Tama Co. Conservation ‘dinged’ by annual audit
Camping preference incorrectly given to board member
For the first time in recent memory, the Tama Co. Conservation Board received a ‘ding’ on its annual audit due to granting a board member preferential treatment as it relates to camping fees.
During the Thursday, Jan. 5 regular board meeting – rescheduled by a day due to both weather and quorum issues – Conservation Director Stephen Mayne discussed findings by the auditing firm Bowman and Miller, P.C. under new business.
“You all know that this is the first ding we have had,” Mayne began. “Essentially we apparently had [allowed] board members to camp for free but according to [Bowman and Miller’s] email, that’s not allowed in the Iowa Code or the Constitution of Iowa.”
While testing camping receipts as part of the audit, the firm found evidence of a board member camping for free on August 19, 2021. Under ‘amount collected,’ the receipt in question simply stated “none, board member” rather than a charged amount.
In a subsequent interview with the North Tama Telegraph, Mayne explained the former board member in question, Allan Atchinson of Toledo, had been camping for free at Otter Creek Lake and Park for some time and that it was an issue Mayne had inherited when he became conservation director in March of 2021.
“This may seem very minimal but it’s been going on for a long time,” Mayne said. “I’m trying to do my due diligence … trying to make sure I’m doing everything properly. … It’s kind of a black eye to the board.”
Mayne distributed copies of the audit firm’s ‘Schedule of Findings and Questioned Costs’ to his members during the meeting. The section marked ‘Camping Revenues’ states: “A conservation board member was not charged for camping at a County park. The Code of Iowa and Iowa Constitution do not allow use or services of County property at a discriminatory rate.”
“I’ve been on the board for 14 years – I am getting old and forgetful – but I don’t ever remember having a discussion [about free camping],” board member John Keenan said in response to Mayne’s handouts.
“We never did. We never had a discussion about that,” board member Carolyn Adolphs quickly responded.
A discussion then ensued between board chair Nathan Wrage and board member Bryan Wacha – past chair – regarding how to proceed moving forward. Wacha shared he had discussed the issue recently with a member of the board of supervisors and was advised the conservation board should add a ‘black and white’ policy to the handbook that indicates ‘no special considerations’ are to be given or anticipated by current or future board members.
Atchinson’s term ended on December 31, 2022. He has not been reappointed.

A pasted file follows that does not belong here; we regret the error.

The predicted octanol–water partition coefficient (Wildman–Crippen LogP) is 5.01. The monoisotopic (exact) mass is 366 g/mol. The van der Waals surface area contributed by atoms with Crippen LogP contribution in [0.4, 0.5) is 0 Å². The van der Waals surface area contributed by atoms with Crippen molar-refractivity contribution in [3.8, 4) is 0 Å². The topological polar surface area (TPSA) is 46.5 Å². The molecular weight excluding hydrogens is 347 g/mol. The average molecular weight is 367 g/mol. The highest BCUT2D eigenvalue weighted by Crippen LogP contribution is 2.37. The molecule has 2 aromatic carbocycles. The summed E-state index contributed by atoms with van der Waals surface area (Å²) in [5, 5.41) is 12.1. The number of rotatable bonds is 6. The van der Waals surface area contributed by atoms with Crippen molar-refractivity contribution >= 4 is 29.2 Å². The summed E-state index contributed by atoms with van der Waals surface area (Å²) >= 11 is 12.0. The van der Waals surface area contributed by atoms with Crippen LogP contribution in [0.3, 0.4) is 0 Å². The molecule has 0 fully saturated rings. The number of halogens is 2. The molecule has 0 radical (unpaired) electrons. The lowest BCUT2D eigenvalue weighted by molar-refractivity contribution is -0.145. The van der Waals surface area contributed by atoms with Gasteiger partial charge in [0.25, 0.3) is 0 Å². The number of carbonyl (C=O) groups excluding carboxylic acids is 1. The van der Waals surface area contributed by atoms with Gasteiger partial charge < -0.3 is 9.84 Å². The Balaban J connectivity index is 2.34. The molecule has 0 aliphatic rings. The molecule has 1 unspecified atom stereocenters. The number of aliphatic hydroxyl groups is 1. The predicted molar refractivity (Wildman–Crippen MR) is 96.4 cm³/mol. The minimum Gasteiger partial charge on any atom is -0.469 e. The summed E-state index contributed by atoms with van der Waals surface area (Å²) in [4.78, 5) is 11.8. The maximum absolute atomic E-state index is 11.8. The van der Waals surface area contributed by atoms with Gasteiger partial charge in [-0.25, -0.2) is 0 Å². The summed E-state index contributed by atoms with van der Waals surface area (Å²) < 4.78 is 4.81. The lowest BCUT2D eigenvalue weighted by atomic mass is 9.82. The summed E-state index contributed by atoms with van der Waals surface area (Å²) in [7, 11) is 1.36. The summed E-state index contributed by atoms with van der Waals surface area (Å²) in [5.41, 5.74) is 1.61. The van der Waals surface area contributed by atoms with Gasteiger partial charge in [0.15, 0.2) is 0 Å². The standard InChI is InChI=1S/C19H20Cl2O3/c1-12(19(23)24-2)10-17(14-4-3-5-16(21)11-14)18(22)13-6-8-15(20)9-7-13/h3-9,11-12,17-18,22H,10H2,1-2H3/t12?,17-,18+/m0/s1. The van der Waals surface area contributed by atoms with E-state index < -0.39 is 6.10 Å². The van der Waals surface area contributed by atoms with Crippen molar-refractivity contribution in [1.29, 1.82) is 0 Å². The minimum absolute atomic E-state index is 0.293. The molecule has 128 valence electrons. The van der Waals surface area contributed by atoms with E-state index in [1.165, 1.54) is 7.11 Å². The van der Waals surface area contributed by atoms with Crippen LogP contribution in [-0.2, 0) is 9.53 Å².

Lake Restoration update, Fun Night fundraiser
Earlier in the meeting, Mayne gave a brief update on the lake restoration project as well as plans to bring back the annual Fun Night celebration at the nature center – an event that has been on hiatus since the pandemic.
In terms of the lake restoration, work was paused in December in order to allow the ground to completely freeze. The plan is for work to resume briefly in February, and then again in April for the final clean-up.
“It’s really, really close to being done,” Mayne said.
Plans in May include coordinating with both the Iowa DNR and different youth groups to replace the fish habitat structures on the lakebed.
A grand opening and ribbon-cutting ceremony – hopefully, attended by both the director of the DNR and Gov. Kim Reynolds – is also slated for May.
Camping at Otter Creek will more than likely resume in April ahead of the grand opening.
Fun Night was set by the board for Saturday, April 1. In the past, the event has been held as a night of family fun complete with a meal, a program, and both silent and open auctions.
FY 2023-24 Budget
Also during the meeting, Mayne reviewed with the board his department’s 2023-2024 projected budget which he planned to present to the board of supervisors the following Tuesday.
Last year’s budget included an 8% increase while this year’s proposal is currently on track for a 7% increase request.
The largest category increase request was for ‘minor equipment and hand tools’ with a 633% increase request – a $9,500 increase – due to the need to replace retired tools, purchase new battery packs, and replace/purchase power equipment. The need for more tools for volunteer service groups was also cited.